On Long Island, Suffolk County has an early voting site at the Southampton campus of Stony Brook University, with more than 17,000 undergraduates. Nassau County, home to Hofstra University with more than 6,000 undergraduates and Long Island University with 15,000 undergraduates, has no early voting sites on campuses.

Nassau County Democratic Commissioner James P. Scheuerman said no one has requested an early voting site on a campus in the county.

"In my opinion, college campuses are not well suited for early voting sites," he said. "They are very large campuses, there are many buildings. If you are not a student, you have no clue where to go and parking is usually tough with on-site campus security."

Last year was also the first year of early voting in a major election, compounded by precautions mandated to protect against the COVID-19 pandemic and a shortage of staff and funding, election officials noted.

Amy H. Hild, president of the New York State Election Commissioners Association and a Democratic commissioner for Schenectady County, didn’t respond to requests for comment.

"Some SUNY campuses have been rejected at times — putting added pressure on our students to vote absentee or find ways to vote in-person," said SUNY spokeswoman Holly Liapis of efforts to provide voting sites. "SUNY believes access to the fundamental right to vote is an important responsibility and we have offered up our campuses across the state not only for our students, but for the broader community."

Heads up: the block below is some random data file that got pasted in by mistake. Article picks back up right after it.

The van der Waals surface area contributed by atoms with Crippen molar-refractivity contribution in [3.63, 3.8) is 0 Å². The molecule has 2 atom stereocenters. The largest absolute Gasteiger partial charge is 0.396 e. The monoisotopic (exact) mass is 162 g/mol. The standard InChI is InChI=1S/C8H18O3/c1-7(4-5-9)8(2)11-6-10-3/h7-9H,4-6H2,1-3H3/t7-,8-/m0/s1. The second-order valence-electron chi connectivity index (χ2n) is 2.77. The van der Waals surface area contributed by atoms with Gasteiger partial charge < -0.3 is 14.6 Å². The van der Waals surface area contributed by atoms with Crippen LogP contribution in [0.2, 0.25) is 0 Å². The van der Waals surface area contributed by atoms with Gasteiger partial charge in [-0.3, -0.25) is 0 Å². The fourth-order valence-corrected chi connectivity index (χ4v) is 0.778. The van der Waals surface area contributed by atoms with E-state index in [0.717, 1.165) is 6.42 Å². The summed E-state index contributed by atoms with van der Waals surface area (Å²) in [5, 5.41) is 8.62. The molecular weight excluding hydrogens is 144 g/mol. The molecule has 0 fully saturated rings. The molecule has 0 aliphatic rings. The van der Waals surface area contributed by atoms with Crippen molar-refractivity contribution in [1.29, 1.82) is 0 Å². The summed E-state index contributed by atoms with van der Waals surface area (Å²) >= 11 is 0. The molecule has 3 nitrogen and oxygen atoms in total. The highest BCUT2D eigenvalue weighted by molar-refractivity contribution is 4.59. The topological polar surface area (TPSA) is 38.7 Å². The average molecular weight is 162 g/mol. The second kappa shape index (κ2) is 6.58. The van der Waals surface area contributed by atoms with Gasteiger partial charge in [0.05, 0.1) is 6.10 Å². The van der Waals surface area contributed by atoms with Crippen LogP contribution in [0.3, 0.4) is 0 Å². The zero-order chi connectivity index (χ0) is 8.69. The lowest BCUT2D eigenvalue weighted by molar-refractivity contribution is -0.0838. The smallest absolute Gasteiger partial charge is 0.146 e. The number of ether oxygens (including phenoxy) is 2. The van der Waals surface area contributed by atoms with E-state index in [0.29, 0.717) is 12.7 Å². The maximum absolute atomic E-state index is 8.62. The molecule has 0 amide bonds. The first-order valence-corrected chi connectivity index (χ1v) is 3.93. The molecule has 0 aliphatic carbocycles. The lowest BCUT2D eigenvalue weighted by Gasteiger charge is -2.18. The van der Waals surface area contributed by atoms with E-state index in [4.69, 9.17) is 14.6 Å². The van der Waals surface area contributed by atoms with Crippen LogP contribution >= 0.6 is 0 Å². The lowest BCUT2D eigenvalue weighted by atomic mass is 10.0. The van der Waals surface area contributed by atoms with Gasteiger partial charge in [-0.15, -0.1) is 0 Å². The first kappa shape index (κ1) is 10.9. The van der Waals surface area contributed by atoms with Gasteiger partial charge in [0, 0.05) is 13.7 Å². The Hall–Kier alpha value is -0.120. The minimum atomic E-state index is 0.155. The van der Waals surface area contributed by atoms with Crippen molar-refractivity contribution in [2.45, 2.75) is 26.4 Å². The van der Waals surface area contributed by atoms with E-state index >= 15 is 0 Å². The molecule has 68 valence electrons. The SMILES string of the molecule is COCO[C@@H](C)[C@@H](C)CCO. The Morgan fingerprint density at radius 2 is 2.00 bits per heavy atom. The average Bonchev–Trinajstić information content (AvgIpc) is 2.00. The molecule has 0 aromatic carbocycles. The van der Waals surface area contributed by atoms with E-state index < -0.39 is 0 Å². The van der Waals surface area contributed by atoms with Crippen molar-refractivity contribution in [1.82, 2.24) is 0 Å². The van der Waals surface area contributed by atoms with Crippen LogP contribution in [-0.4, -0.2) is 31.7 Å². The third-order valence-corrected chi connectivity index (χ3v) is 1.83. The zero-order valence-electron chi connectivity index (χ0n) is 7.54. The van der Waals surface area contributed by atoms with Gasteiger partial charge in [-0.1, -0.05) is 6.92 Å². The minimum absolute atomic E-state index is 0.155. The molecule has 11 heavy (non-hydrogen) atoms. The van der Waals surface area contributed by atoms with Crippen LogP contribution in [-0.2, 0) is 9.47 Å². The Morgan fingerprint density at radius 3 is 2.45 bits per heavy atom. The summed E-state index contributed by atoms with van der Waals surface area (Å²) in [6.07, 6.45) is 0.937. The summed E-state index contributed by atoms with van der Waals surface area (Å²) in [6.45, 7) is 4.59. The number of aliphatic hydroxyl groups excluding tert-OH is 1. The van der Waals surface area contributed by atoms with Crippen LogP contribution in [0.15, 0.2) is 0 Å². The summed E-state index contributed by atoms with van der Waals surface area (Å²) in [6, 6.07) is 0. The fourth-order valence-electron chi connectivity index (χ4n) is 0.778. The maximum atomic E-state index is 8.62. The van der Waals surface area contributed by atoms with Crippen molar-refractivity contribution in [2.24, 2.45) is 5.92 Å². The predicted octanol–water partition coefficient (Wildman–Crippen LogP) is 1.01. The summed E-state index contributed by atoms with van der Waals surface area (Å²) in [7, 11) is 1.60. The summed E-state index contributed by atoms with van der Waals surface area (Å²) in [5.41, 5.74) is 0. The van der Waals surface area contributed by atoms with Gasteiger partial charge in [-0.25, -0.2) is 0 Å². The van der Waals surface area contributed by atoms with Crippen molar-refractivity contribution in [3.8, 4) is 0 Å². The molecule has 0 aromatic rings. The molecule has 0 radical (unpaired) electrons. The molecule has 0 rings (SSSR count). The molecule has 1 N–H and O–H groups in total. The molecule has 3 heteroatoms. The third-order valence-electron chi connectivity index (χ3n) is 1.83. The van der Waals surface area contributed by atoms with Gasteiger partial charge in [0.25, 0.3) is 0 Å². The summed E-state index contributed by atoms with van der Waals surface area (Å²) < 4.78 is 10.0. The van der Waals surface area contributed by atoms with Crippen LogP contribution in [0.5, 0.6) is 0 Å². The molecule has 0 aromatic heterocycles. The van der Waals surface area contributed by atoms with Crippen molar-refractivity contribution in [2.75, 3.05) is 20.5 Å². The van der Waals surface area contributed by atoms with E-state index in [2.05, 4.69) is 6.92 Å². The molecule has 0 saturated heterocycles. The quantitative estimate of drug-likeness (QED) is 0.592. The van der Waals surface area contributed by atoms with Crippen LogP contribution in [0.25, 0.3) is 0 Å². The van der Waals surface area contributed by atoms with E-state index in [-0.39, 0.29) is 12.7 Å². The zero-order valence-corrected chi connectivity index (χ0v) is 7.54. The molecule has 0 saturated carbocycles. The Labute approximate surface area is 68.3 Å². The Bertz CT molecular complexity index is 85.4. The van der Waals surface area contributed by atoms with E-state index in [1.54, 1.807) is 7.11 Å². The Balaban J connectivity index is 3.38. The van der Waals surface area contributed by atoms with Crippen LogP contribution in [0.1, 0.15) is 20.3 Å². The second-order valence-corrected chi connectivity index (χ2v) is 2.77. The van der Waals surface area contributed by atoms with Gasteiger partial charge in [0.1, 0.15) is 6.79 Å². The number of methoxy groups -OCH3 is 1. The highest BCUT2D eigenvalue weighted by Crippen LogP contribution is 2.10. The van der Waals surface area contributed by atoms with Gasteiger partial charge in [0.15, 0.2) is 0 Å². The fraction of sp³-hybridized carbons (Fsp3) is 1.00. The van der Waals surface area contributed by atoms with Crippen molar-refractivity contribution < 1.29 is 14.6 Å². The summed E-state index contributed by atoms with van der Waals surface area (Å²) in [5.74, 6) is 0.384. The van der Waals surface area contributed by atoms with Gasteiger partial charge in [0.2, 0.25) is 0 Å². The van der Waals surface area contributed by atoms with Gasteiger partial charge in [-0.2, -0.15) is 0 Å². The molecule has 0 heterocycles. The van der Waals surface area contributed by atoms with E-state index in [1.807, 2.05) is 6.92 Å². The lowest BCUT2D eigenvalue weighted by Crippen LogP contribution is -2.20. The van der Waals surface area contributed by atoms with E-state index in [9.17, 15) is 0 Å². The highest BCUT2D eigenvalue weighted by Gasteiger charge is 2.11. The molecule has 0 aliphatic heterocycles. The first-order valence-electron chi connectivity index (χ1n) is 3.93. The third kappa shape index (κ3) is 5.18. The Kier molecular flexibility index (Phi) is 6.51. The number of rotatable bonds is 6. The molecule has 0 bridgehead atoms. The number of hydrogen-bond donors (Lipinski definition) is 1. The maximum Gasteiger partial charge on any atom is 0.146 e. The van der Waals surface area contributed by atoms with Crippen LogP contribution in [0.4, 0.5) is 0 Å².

The concern is not just in large publicly funded colleges.

In July, Bard College joined students to file a lawsuit against the Dutchess County Board of Elections to put a polling place campus after years of unsuccessful negotiations. Bard College President Leon Botstein called it "the suppression of youth voters."

In South Carolina, students at Furman College successfully sued in 2016 to allow voting from campus and to end a questionnaire students needed to complete to show a connection to the community. In New Hampshire this year, a bill would make establishing residency at college addresses more difficult and invalidate college identification cards to prove residency.

Shelli Cohen, as a student at Binghamton University, said she experienced the problem.

In the midst of a heated congressional race last year, Cohen said she asked the Broome County Board of Elections to establish an early voting site on campus. Fueling the effort were students who wanted to weigh in on the 22nd Congressional District race.

Cohen told a state Senate hearing this summer that the Broome County Board of Elections said they didn’t have enough funding to open an early voting site on campus. A few weeks later, however, the county Board of Elections opened a fourth early voting site. It was in an agriculture agency building farther away from campus than the original three sites.

"I don’t know why we actively encourage students not to vote," Cohen told senators. She said 6,000 students live on campus and 20,000 students walk the campus daily. "It shouldn’t be difficult."